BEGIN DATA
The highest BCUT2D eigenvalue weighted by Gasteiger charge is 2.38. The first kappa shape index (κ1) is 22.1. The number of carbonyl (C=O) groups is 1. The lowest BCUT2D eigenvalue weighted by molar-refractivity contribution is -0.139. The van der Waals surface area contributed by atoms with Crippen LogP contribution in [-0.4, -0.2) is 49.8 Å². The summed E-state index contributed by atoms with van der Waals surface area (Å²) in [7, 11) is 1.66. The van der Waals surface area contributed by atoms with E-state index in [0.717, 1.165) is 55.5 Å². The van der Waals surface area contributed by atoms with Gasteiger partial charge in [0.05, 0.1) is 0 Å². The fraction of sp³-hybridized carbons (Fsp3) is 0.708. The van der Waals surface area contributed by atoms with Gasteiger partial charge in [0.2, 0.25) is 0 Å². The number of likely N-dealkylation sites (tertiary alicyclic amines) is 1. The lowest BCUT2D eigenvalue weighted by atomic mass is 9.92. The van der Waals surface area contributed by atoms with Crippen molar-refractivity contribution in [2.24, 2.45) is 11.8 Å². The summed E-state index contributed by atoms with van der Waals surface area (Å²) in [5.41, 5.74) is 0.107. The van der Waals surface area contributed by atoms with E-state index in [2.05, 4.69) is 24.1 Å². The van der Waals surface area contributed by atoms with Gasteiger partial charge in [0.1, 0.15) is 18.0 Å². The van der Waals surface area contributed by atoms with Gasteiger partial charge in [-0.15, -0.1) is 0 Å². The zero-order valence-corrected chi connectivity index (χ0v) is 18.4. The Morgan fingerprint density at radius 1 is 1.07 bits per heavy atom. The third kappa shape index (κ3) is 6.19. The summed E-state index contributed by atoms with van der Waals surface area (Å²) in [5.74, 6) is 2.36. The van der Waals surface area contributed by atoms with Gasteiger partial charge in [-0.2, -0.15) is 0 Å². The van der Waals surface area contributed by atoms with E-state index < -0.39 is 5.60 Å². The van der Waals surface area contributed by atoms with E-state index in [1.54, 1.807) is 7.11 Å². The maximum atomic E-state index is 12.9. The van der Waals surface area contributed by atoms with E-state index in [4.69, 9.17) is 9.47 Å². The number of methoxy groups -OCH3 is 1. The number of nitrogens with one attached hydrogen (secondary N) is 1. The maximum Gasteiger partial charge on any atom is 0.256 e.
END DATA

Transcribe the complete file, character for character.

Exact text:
The highest BCUT2D eigenvalue weighted by Gasteiger charge is 2.38. The first kappa shape index (κ1) is 22.1. The number of carbonyl (C=O) groups is 1. The lowest BCUT2D eigenvalue weighted by molar-refractivity contribution is -0.139. The van der Waals surface area contributed by atoms with Crippen LogP contribution in [-0.4, -0.2) is 49.8 Å². The summed E-state index contributed by atoms with van der Waals surface area (Å²) in [7, 11) is 1.66. The van der Waals surface area contributed by atoms with E-state index in [0.717, 1.165) is 55.5 Å². The van der Waals surface area contributed by atoms with Gasteiger partial charge in [0.05, 0.1) is 0 Å². The fraction of sp³-hybridized carbons (Fsp3) is 0.708. The van der Waals surface area contributed by atoms with Gasteiger partial charge in [0.2, 0.25) is 0 Å². The number of likely N-dealkylation sites (tertiary alicyclic amines) is 1. The lowest BCUT2D eigenvalue weighted by atomic mass is 9.92. The van der Waals surface area contributed by atoms with Crippen molar-refractivity contribution in [2.24, 2.45) is 11.8 Å². The summed E-state index contributed by atoms with van der Waals surface area (Å²) in [5.41, 5.74) is 0.107. The van der Waals surface area contributed by atoms with E-state index in [2.05, 4.69) is 24.1 Å². The van der Waals surface area contributed by atoms with Gasteiger partial charge in [0.1, 0.15) is 18.0 Å². The van der Waals surface area contributed by atoms with Gasteiger partial charge in [-0.15, -0.1) is 0 Å². The zero-order valence-corrected chi connectivity index (χ0v) is 18.4. The Morgan fingerprint density at radius 1 is 1.07 bits per heavy atom. The third kappa shape index (κ3) is 6.19. The summed E-state index contributed by atoms with van der Waals surface area (Å²) in [5.74, 6) is 2.36. The van der Waals surface area contributed by atoms with Gasteiger partial charge in [-0.2, -0.15) is 0 Å². The van der Waals surface area contributed by atoms with E-state index < -0.39 is 5.60 Å². The van der Waals surface area contributed by atoms with E-state index in [1.54, 1.807) is 7.11 Å². The maximum atomic E-state index is 12.9. The van der Waals surface area contributed by atoms with E-state index in [4.69, 9.17) is 9.47 Å². The number of methoxy groups -OCH3 is 1. The number of nitrogens with one attached hydrogen (secondary N) is 1. The maximum Gasteiger partial charge on any atom is 0.256 e.